Occupants of houses: Harris Nel
son, a merchant; Benjamin Nelson
ills son; Mrs. Silverman and young
son; Charles Cohen and wife; P. Man
nim and wife; John B. Beauchamp; A.
Frovltch and daughter, Abraham Dias.
In the rescuing party: Joseph Albert,
John McMurray, Bartley iMcGovern,
Mrs. Joseph Dalley, a Jewish rabbi,
name not yet ascertained.
The landslide which carried away the
thirteen houses was caused by the fall-
(Contlnued on Sixth Page.)
More Than 200,000 Will be Thrown Out
of Employment.
New Tork, Jan. 9. A national strike
against employers In the Allied Build
ing 'trades will be ordered Thursday. It
will affect 10,000 structural iron workers
and indirectly throw more than 200,000
workers out of employment.
Frank N. Ryan, president of the In
ternational Association of Bridge and
Iron Workers will leave New Tork to.
morrow for Cleveland to order the
strike. Before he leaves the city he
will issue a call for a' meeting of the
International executive committee in
Cleveland to take action.
The strike was asked for by the
Greater New Tork district council of
the Housesmiths' and Brldgemen's
union, which at a secret meeting decld
ed to seek assistance in their strike in
this city.
The New Tork employers have con
tracts in many of the principal cities
throughout the country, which will be
affected by the national strike.
First Day Consumed In Skirmishing by
Savannah, Ga., Jan- 9. The first day
of the Greene and Gaynor case In the
United States court for the southern
district of Georgia, was consumed in
preliminary skirmishes between coun
sel with the issue upon the contention
advanced still undecided when adjourn
ment until to-morrow morning was tak
en. Its possible that it may bo some
days before the point of drawing the
jury for the actual trial is reached as
there are a number of pleas in abate
ment and demurrers to the bills of in
dictment yet to be presented to the
court and argued.
Bryan Banquetted at Hollo.
Manila, Jan. 9. William J. Bryan
was given a banquet at Iloilo on Mon
day. In a speech he said that the of
ficials and other citizens of the islands
were representative Americans who
had the best interests of the Philip
pines and the natives at heart. To-day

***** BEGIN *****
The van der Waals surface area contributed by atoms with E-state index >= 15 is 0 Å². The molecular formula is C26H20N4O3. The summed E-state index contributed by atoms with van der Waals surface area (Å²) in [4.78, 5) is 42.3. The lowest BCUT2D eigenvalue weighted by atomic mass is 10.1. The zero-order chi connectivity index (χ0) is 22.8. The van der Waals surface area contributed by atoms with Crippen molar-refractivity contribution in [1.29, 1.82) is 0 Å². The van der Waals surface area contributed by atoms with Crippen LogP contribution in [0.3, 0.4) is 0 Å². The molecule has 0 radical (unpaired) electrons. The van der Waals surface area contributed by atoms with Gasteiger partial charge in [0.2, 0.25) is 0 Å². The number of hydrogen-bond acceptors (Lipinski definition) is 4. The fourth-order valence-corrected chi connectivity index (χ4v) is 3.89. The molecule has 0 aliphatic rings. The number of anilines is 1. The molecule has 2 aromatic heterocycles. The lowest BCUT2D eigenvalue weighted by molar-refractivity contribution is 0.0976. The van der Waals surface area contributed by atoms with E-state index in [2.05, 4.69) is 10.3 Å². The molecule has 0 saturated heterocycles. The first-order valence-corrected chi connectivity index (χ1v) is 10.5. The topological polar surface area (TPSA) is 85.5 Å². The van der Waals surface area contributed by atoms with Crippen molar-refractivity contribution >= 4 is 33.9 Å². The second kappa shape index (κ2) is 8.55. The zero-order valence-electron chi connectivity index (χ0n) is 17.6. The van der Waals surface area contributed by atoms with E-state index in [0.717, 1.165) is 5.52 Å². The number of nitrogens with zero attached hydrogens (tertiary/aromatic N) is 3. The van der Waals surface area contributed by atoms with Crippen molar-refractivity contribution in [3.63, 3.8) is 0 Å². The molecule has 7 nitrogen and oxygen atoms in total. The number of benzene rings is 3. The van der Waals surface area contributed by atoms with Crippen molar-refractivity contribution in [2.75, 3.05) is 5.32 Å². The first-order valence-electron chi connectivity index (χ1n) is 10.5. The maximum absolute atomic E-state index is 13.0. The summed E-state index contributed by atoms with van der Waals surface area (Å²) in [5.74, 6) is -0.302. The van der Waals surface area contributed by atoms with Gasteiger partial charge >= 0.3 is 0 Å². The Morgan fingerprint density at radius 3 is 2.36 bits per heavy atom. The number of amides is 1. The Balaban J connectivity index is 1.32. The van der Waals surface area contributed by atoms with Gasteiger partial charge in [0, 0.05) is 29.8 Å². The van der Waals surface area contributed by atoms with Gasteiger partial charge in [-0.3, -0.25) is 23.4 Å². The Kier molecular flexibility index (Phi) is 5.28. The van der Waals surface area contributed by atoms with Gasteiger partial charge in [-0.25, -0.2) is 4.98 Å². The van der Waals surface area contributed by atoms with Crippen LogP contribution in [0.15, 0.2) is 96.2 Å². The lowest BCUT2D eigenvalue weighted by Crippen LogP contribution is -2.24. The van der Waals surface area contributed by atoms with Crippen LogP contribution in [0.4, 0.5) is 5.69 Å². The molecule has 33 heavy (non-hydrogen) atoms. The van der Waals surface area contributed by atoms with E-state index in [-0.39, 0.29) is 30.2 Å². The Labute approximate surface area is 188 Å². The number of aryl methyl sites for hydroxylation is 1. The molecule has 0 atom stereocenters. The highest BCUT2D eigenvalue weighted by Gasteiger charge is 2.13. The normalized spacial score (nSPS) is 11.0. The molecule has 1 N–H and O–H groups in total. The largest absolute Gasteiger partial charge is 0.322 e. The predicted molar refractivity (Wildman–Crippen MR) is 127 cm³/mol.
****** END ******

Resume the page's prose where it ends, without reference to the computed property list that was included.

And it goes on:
the Bryan party is crossing the heart
oi the Island of Mindanao.
Robert II. McCurdy, Son of the Former
President of the Mutual Life, Re
signs From the Directorate of the
Astor National Bank In Philadelphia
Hyde and Alexander Are Dropped
from the Board of the Franklin Na
tional Br.nk.
New Tork, Jan. 9- Charles H. Allen,
Paul D. Cravath, Victor Morawetz and
Paul Morton were to-day elected direc
tors of the National Bank of Commerce.
Mr. Allen is an official of the Morton
Trust company, Messrs. Cravath and
Morawetz are prominent corporation
lawyers, and Mr. Morton Is the' new
president of the Equitable Life.
These men are supposed to take the
places of James W. Alexander, Chaun
cey M. Depew, James H. Hyde and
Richard A. McCurdy. W. H. Mclntyre,
D. O. Mills, F. P. Olcott and Elihu Root
also retiredifrom the National Bank of
George F. Baker, Jr., an officer of the
First National bank, has been elected
a director of the Chase National bank.
The National Bank of North America
to-day reduced the membership of Its
board of directors, from thirteen to nine.
Among the directors who retired were
Hugh J. Chisholm, president of the In
ternational Paper company, and Am
brose Monell, president of the Interna
tional Nickel company. Charles M.
Schwab was elected a director.
Robert H. McCurdy, son of the for
mer president of the Mutual Life In
surance company, resigned to-day from
the directorate of the Astor National
At the annual meeting of the stock
holders of the Manhattan Trust com
pany Walter P. Bliss was elected a di
rector in place of Clarence M'ackay, re
signed, and S. L. Schoonmaker in place
of the late Daniel S. Lamont.
Philadelphia, Jan. 9. James W. Alex
ander and James Hazen Hyde, until
recently president and vice-pres'-rent,
respectively, of the Equitable Life As
surance society, were to-day dropped
from . the board of directors of the
Franklin National bank of this! city.
H. C. Frlck and Paul D. Cravath were
elected to fill the two vacancies. .' Mr.
Frlck not long ago resigned as a direc
tor of the bank. Hyde and Alexander
represented in the Franklin directorate
the large stock Interest which the Equi
table held in this bank.
Discusses Appointment of Delegates to
Moroccan Conference.
Washington, Jan. 9. The propriety of
dis'cusslng in open senate a resolution
introduced by Senator Bacon, calling
upon the president for an account of
his appointment of delegates to the con
ference at Algeclras, Spain, was consid
ered for four hours to-day and then by
strict party voite it was decided that
th cresolution should be executive bus
iness. Senator Bacon in supporting his
resolutions contended for a public dis
cussion and Sea tor Spooner declared
that the adoption of the resolution
would be an encroachment by the sen
ate upon the constitutional rights of
the president and virtually would
charge Mm, in a manner amounting al
most to Insult, with ignorance of his
duties as chief magistrate.
Offense was taken by Senator Bacon
to the remarks of Senator Spooner, the
former declaring that he did not pur
poLi? to be charged with Insulting the
president. Mr. Spooner said that he did
no: mean to imply that it had been an
insult to introduce the resolution, but